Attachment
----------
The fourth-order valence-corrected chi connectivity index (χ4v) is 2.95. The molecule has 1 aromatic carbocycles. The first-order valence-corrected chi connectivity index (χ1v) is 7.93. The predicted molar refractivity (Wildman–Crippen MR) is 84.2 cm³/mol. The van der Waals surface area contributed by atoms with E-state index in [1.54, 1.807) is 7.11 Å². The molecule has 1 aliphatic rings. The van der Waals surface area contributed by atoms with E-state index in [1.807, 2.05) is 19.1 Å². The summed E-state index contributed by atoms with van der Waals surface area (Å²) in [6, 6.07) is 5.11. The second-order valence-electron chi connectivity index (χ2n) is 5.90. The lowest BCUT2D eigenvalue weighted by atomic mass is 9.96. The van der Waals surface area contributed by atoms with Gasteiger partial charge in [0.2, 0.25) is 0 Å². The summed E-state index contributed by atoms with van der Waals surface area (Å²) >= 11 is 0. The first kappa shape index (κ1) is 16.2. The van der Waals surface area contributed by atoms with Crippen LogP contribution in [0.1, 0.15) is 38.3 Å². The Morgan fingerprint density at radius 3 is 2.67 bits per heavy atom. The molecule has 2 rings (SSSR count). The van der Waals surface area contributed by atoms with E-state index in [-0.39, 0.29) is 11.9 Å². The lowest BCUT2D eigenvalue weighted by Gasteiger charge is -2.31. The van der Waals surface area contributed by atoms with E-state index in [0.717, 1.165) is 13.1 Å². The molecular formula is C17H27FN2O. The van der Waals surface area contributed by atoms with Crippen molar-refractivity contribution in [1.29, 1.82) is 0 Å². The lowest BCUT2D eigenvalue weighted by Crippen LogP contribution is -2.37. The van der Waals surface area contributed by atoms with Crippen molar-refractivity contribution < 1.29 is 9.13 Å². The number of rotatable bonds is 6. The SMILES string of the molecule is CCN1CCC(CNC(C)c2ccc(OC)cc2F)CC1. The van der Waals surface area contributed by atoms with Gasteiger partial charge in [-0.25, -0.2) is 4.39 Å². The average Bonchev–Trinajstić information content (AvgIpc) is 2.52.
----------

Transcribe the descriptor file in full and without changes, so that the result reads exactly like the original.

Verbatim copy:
The fourth-order valence-corrected chi connectivity index (χ4v) is 2.95. The molecule has 1 aromatic carbocycles. The first-order valence-corrected chi connectivity index (χ1v) is 7.93. The predicted molar refractivity (Wildman–Crippen MR) is 84.2 cm³/mol. The van der Waals surface area contributed by atoms with E-state index in [1.54, 1.807) is 7.11 Å². The molecule has 1 aliphatic rings. The van der Waals surface area contributed by atoms with E-state index in [1.807, 2.05) is 19.1 Å². The summed E-state index contributed by atoms with van der Waals surface area (Å²) in [6, 6.07) is 5.11. The second-order valence-electron chi connectivity index (χ2n) is 5.90. The lowest BCUT2D eigenvalue weighted by atomic mass is 9.96. The van der Waals surface area contributed by atoms with Gasteiger partial charge in [0.2, 0.25) is 0 Å². The summed E-state index contributed by atoms with van der Waals surface area (Å²) >= 11 is 0. The first kappa shape index (κ1) is 16.2. The van der Waals surface area contributed by atoms with Crippen LogP contribution in [0.1, 0.15) is 38.3 Å². The Morgan fingerprint density at radius 3 is 2.67 bits per heavy atom. The molecule has 2 rings (SSSR count). The van der Waals surface area contributed by atoms with E-state index in [-0.39, 0.29) is 11.9 Å². The lowest BCUT2D eigenvalue weighted by Gasteiger charge is -2.31. The van der Waals surface area contributed by atoms with E-state index in [0.717, 1.165) is 13.1 Å². The molecular formula is C17H27FN2O. The van der Waals surface area contributed by atoms with Crippen molar-refractivity contribution in [1.29, 1.82) is 0 Å². The lowest BCUT2D eigenvalue weighted by Crippen LogP contribution is -2.37. The van der Waals surface area contributed by atoms with Crippen molar-refractivity contribution < 1.29 is 9.13 Å². The number of rotatable bonds is 6. The SMILES string of the molecule is CCN1CCC(CNC(C)c2ccc(OC)cc2F)CC1. The van der Waals surface area contributed by atoms with Gasteiger partial charge in [-0.25, -0.2) is 4.39 Å². The average Bonchev–Trinajstić information content (AvgIpc) is 2.52.